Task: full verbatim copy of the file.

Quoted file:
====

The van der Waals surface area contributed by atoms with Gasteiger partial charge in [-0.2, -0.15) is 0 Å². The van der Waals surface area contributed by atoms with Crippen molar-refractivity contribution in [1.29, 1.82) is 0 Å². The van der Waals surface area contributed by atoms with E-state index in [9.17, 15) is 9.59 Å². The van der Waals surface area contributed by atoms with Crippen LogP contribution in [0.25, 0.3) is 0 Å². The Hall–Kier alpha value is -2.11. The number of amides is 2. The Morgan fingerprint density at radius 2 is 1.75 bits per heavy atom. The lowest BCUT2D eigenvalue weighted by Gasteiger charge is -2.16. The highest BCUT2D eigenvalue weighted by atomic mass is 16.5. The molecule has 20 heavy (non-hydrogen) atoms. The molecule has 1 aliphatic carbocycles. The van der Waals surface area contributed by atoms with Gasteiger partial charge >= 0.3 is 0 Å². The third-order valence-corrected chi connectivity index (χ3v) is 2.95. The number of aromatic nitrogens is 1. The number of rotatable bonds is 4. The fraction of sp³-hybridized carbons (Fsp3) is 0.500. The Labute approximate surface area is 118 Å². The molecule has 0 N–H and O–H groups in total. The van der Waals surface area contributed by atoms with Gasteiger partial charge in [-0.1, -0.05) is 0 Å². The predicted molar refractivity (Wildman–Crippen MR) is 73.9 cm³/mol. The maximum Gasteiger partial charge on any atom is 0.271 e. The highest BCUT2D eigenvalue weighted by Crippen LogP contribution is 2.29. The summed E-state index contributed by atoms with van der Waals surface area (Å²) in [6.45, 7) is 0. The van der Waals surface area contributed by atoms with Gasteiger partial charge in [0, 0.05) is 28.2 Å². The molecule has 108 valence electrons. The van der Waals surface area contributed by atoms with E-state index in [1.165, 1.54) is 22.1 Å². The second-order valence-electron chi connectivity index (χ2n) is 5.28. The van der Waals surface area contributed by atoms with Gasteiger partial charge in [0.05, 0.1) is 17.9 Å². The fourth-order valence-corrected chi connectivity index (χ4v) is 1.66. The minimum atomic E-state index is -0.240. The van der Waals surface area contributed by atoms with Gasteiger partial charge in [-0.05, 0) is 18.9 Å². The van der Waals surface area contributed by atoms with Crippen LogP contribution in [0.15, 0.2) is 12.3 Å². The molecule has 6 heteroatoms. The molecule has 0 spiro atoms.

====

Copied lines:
The van der Waals surface area contributed by atoms with Gasteiger partial charge in [-0.2, -0.15) is 0 Å². The van der Waals surface area contributed by atoms with Crippen molar-refractivity contribution in [1.29, 1.82) is 0 Å². The van der Waals surface area contributed by atoms with E-state index in [9.17, 15) is 9.59 Å². The van der Waals surface area contributed by atoms with Crippen LogP contribution in [0.25, 0.3) is 0 Å². The Hall–Kier alpha value is -2.11. The number of amides is 2. The Morgan fingerprint density at radius 2 is 1.75 bits per heavy atom. The lowest BCUT2D eigenvalue weighted by Gasteiger charge is -2.16. The highest BCUT2D eigenvalue weighted by atomic mass is 16.5. The molecule has 20 heavy (non-hydrogen) atoms. The molecule has 1 aliphatic carbocycles. The van der Waals surface area contributed by atoms with Gasteiger partial charge >= 0.3 is 0 Å². The third-order valence-corrected chi connectivity index (χ3v) is 2.95. The number of aromatic nitrogens is 1. The number of rotatable bonds is 4. The fraction of sp³-hybridized carbons (Fsp3) is 0.500. The Labute approximate surface area is 118 Å². The molecule has 0 N–H and O–H groups in total. The van der Waals surface area contributed by atoms with Gasteiger partial charge in [-0.1, -0.05) is 0 Å². The predicted molar refractivity (Wildman–Crippen MR) is 73.9 cm³/mol. The maximum Gasteiger partial charge on any atom is 0.271 e. The highest BCUT2D eigenvalue weighted by Crippen LogP contribution is 2.29. The summed E-state index contributed by atoms with van der Waals surface area (Å²) in [6.45, 7) is 0. The van der Waals surface area contributed by atoms with Gasteiger partial charge in [0, 0.05) is 28.2 Å². The molecule has 108 valence electrons. The van der Waals surface area contributed by atoms with E-state index in [1.165, 1.54) is 22.1 Å². The second-order valence-electron chi connectivity index (χ2n) is 5.28. The van der Waals surface area contributed by atoms with Gasteiger partial charge in [0.05, 0.1) is 17.9 Å². The fourth-order valence-corrected chi connectivity index (χ4v) is 1.66. The minimum atomic E-state index is -0.240. The van der Waals surface area contributed by atoms with Gasteiger partial charge in [-0.05, 0) is 18.9 Å². The van der Waals surface area contributed by atoms with Crippen LogP contribution in [0.15, 0.2) is 12.3 Å². The molecule has 6 heteroatoms. The molecule has 0 spiro atoms.